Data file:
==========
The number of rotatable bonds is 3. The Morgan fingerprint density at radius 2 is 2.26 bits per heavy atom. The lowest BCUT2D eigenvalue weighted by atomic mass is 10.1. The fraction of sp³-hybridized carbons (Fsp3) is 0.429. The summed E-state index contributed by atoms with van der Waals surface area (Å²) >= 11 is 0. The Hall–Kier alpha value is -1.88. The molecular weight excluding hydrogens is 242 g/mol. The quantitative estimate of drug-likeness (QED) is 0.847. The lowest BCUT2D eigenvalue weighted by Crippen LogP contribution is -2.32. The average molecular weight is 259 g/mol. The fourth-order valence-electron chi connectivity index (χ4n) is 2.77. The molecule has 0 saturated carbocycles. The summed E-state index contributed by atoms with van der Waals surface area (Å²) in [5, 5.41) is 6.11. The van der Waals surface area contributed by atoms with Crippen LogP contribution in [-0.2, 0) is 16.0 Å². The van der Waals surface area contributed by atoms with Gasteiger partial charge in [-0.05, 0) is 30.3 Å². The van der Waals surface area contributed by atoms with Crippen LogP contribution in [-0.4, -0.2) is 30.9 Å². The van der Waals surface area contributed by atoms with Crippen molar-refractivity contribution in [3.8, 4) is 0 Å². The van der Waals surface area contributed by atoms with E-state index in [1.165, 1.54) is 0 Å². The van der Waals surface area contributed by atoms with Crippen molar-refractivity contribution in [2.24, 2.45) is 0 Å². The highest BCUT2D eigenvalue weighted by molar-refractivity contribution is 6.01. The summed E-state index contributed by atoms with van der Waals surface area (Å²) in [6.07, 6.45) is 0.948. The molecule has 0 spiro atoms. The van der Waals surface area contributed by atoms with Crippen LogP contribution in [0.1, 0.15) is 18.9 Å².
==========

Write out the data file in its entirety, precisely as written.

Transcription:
The number of rotatable bonds is 3. The Morgan fingerprint density at radius 2 is 2.26 bits per heavy atom. The lowest BCUT2D eigenvalue weighted by atomic mass is 10.1. The fraction of sp³-hybridized carbons (Fsp3) is 0.429. The summed E-state index contributed by atoms with van der Waals surface area (Å²) >= 11 is 0. The Hall–Kier alpha value is -1.88. The molecular weight excluding hydrogens is 242 g/mol. The quantitative estimate of drug-likeness (QED) is 0.847. The lowest BCUT2D eigenvalue weighted by Crippen LogP contribution is -2.32. The average molecular weight is 259 g/mol. The fourth-order valence-electron chi connectivity index (χ4n) is 2.77. The molecule has 0 saturated carbocycles. The summed E-state index contributed by atoms with van der Waals surface area (Å²) in [5, 5.41) is 6.11. The van der Waals surface area contributed by atoms with Crippen LogP contribution in [-0.2, 0) is 16.0 Å². The van der Waals surface area contributed by atoms with Gasteiger partial charge in [-0.05, 0) is 30.3 Å². The van der Waals surface area contributed by atoms with Crippen LogP contribution in [-0.4, -0.2) is 30.9 Å². The van der Waals surface area contributed by atoms with Crippen molar-refractivity contribution in [3.8, 4) is 0 Å². The van der Waals surface area contributed by atoms with E-state index in [1.165, 1.54) is 0 Å². The van der Waals surface area contributed by atoms with Crippen molar-refractivity contribution in [2.24, 2.45) is 0 Å². The highest BCUT2D eigenvalue weighted by molar-refractivity contribution is 6.01. The summed E-state index contributed by atoms with van der Waals surface area (Å²) in [6.07, 6.45) is 0.948. The molecule has 0 spiro atoms. The van der Waals surface area contributed by atoms with Crippen LogP contribution in [0.1, 0.15) is 18.9 Å².